· A case report of a 29-year-old SARS-CoV-2 positive woman with minimal, mild symptoms who underwent an uncomplicated and successful vaginal delivery revealed the following in the placenta: 1. Evidence of general placental vascular malperfusion possibly due to hypertrophic arteriolopathy; notably, there were no signs of fetal malperfusion or micro-thrombi and 2. Presence of SARS-CoV-2 in chorionic villi endothelial cells. The authors posit that this case is the first report of placental SARS-CoV-2 in the setting of mild COVID-19 disease, where the patient had only symptoms of mild myalgias.
· In comparing hematological features in COVID-19 positive (n=30) and negative (n=40) children presenting to the emergency department in City Hospital Ankara, Turkey with symptoms of fever, cough, rhinorrhea, and sore throat, COVID-19 positive patients demonstrated neutrophils with lobulation abnormalities, vacuolated monocytes and lowered neutrophil and leukocyte counts (p=0.02). The lack of thrombocytopenia in children with COVID-19 may be responsible for the improved outcomes observed in children.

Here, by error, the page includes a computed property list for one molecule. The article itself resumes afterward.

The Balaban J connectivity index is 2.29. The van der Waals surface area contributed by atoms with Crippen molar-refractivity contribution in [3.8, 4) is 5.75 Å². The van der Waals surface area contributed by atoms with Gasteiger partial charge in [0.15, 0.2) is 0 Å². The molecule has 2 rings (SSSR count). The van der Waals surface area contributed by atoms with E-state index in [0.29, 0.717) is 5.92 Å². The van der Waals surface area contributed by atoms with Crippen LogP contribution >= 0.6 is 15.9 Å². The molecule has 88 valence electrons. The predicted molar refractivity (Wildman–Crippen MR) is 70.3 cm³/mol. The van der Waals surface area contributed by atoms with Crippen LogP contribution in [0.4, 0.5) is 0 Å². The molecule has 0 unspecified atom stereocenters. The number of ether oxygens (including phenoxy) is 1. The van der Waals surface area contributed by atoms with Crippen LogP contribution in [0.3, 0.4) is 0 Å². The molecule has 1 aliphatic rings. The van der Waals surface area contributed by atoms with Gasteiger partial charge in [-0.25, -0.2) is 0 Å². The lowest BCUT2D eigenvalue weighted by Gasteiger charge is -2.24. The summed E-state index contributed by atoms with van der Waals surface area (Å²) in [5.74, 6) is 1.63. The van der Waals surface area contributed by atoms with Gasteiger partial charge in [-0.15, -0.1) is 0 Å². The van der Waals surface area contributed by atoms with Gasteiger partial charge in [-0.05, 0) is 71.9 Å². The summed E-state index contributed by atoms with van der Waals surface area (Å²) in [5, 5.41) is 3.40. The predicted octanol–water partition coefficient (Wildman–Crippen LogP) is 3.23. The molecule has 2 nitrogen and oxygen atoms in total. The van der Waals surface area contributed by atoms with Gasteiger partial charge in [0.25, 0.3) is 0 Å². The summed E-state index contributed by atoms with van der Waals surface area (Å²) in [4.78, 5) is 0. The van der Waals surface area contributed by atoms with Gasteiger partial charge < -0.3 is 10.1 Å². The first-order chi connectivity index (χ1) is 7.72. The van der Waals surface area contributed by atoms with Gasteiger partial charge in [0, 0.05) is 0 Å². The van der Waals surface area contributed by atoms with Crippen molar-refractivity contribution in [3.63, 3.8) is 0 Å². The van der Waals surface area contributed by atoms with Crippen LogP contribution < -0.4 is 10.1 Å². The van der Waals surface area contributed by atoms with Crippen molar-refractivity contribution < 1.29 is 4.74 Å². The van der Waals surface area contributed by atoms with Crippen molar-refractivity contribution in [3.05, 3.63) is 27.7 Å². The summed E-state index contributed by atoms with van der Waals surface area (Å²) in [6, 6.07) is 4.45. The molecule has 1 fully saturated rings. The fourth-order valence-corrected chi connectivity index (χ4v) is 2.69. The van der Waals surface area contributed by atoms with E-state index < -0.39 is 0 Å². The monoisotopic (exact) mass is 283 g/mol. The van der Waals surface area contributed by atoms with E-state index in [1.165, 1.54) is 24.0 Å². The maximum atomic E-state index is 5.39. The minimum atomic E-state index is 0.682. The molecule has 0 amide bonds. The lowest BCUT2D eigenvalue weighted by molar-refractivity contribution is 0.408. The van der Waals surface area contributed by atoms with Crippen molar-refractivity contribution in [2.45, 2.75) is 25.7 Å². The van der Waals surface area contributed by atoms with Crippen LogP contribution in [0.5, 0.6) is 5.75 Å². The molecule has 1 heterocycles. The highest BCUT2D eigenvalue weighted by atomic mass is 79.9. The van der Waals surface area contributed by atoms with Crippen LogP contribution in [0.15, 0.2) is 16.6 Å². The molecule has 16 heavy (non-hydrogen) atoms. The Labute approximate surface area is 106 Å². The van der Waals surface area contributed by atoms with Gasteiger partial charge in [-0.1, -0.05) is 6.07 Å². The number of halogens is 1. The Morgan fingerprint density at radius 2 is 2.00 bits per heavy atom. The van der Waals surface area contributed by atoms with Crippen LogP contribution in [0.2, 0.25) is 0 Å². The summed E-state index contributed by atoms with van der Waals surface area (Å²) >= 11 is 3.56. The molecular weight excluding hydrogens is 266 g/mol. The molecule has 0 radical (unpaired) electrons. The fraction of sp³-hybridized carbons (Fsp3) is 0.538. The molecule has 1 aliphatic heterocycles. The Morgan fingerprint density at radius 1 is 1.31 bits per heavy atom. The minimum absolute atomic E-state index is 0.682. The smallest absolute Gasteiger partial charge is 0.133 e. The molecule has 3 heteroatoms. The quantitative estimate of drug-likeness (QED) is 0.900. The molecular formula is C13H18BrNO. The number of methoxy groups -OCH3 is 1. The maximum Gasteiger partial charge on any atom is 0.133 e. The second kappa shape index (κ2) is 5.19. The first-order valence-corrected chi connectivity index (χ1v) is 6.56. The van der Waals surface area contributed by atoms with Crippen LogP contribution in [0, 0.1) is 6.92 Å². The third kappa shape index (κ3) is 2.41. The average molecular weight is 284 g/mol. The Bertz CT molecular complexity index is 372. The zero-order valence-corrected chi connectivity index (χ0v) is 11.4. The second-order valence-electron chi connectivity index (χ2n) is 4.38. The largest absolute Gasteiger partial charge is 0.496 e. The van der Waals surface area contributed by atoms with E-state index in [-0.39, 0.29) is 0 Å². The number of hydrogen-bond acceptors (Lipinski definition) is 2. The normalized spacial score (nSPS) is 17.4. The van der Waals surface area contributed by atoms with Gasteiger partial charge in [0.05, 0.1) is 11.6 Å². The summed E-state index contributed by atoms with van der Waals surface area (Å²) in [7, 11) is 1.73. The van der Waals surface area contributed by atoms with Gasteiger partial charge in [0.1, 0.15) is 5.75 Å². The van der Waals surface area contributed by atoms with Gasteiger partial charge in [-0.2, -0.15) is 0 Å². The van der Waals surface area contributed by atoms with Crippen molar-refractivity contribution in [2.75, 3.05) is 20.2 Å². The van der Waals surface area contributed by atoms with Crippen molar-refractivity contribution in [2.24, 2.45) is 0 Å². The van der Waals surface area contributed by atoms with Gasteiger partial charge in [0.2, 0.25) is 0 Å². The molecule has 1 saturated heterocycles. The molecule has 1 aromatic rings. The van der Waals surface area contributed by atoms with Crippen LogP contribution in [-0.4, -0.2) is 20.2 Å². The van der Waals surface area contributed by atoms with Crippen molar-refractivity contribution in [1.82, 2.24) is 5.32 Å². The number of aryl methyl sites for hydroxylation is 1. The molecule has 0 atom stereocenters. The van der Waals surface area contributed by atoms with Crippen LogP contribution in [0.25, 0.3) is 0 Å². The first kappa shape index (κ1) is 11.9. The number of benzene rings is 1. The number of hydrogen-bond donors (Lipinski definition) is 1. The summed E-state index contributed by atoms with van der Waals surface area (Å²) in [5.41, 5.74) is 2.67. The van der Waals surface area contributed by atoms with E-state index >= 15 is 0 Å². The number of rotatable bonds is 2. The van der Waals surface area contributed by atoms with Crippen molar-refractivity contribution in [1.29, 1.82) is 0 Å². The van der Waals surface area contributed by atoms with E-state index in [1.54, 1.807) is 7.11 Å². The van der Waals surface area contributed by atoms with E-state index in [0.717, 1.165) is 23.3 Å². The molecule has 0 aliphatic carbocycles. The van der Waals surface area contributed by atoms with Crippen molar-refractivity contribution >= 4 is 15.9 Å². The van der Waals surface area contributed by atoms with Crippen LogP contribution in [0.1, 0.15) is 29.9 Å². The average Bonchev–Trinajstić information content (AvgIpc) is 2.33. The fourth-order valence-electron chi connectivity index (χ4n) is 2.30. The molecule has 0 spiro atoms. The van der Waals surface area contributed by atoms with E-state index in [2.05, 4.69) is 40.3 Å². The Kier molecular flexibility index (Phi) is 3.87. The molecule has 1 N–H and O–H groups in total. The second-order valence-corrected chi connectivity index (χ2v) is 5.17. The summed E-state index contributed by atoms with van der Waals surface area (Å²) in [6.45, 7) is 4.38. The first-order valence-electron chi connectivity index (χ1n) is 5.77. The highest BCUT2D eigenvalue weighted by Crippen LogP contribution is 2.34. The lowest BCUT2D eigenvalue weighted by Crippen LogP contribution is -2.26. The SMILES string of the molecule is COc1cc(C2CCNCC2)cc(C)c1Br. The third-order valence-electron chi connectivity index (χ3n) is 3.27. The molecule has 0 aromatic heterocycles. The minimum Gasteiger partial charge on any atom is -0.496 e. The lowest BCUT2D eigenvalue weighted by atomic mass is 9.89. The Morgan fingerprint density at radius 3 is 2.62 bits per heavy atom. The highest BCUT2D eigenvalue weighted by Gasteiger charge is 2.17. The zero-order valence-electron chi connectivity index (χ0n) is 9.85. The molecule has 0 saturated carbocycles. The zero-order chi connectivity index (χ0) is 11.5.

Understanding the Pathology
· Findings from an in-vitro study by authors affiliated with the University of Hong Kong and Hainan Medical University investigating the viral protein expression, replication kinetics, and host response in monocyte-derived dendritic cells (moDCs) and monocyte-derived macrophages (MDMs) upon infection by SARS-CoV-2 suggest that SARS-CoV-2-infected moDCs and MDMs in the lungs of COVID-19 patients may be a source of pro-inflammatory cytokine production, exacerbating the COVID-19 manifestation.
R&D: Diagnosis & Treatments
· A prospective study conducted at a Malaysian COVID-19 quarantine center of 217 asymptomatic adult males, where 160 tested positive, found a far greater SARS-CoV-2 detection rate using morning salivary samples (93.1%) when compared to nasopharyngeal swabs (52.5%) (p<0.001, 45.6% concordance, 47.5% discordance), suggesting that the higher accuracy of salivary analysis could play a role in improved diagnostics, decreasing direct healthcare worker-patient interaction and risk of transmission, improving transport preservation, reducing test wait time, and allowing for self-collection.